Effort underway to get styrofoam out of Triad landfills, turn it into something useful


Researchers say it takes 500 years for styrofoam to decompose. That means your shipping packaging, egg cartons, and food containers can take up a lot of landfill space. That’s why several Piedmont nonprofits are coming together to get the foam out of our landfills and turn it into something useful. They are calling their effort Foam Recycling Greensboro.

Once a week volunteers like Nancy Abrams drive across Greensboro to pick up styrofoam from medical offices and florist. Her SUV is loaded from the roof to the rear cargo hold. Styrofoam, big and small, is unloaded and stored inside of the Tiny House Community Development warehouse. When you add up the styrofoam from other volunteers, the foam nearly touches the ceiling.

“And then a week goes by and it fills up just like this again,” said Abrams.

Getting to this point was not easy for Foam Recycling Greensboro. When volunteers wanted to reduce the amount of styrofoam going into the landfill, David Gilbert said they had to take it to a recycling center in Randolph County.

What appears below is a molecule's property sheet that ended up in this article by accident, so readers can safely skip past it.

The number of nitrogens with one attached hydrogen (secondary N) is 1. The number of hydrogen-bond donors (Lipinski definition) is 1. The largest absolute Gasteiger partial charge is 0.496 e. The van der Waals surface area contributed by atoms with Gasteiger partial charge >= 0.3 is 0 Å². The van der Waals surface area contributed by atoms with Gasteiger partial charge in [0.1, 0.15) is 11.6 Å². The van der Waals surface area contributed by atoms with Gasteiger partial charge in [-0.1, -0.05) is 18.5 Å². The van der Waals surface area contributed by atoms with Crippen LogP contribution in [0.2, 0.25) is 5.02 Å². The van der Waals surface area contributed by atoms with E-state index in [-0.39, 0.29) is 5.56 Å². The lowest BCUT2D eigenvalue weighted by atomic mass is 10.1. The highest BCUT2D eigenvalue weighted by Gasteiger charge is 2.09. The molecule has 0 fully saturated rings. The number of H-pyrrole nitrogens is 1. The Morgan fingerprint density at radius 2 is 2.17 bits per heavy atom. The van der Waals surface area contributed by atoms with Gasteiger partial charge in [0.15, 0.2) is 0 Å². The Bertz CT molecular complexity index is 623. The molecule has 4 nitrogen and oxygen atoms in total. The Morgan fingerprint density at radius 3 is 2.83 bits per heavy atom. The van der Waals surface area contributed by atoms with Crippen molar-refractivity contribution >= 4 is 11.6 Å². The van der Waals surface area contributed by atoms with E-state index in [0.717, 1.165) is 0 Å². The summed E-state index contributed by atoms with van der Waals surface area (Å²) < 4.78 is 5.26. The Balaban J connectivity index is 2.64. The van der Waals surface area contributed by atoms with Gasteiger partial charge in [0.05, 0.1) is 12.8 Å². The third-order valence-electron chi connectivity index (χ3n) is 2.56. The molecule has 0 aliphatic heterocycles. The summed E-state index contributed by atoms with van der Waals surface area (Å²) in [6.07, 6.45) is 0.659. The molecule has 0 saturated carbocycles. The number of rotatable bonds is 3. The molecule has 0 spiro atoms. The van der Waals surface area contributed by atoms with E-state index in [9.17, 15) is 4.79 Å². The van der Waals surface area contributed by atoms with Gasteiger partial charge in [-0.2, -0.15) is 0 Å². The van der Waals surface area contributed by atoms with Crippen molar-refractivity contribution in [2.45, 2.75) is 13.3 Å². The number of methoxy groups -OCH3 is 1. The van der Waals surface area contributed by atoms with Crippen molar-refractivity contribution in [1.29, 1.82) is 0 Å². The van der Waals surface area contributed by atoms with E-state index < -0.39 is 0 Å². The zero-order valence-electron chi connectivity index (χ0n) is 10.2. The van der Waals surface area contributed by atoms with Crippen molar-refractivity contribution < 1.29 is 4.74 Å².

“You have to question whether the amount of fuel needed to go there really ended up helping the environment we wanted it to,” said Gilbert.

Nonprofits like Environmental Stewardship Greensboro, Emerging Ecology, and Greensboro Beautiful, raised money to buy a densifier. With a machine now in Greensboro, Foam Recycling Greensboro no longer had to burn fuel by driving to Randolph County. Once a week volunteers break down large styrofoam cases and feed a mountain of foam into the densifier. The device pulls out all of the air in styrofoam and leaves behind plastic.

“This is just more than finding a way of disposing it, but in fact completely recycling it for reuse and repurpose,” said Gilbert.

The plastic is then shipped to a plant where it is repurposed. The material can be transformed into a picture frame or molding for your home. There’s not a lot of money to be made in recycling, instead Abrams is focused on protecting the environment and freeing landfill space.

“I think it’s great. I love it. All of that is not in the landfill,” said Abrams.

Abrams believes Foam Recycling Greensboro could be the only volunteer-run styrofoam operation in the United States. If the effort becomes successful, perhaps one day the city will oversee the program.

“At some point, it becomes appropriate for the municipalities to take it on for more collection sites to be set up,” said Gilbert.

Until that time, you can drop off your clean styrofoam food containers, egg cartons, cups, and shipping packaging at 1310 W. Gate City Blvd. in Greensboro. The collection bins are located behind the building.

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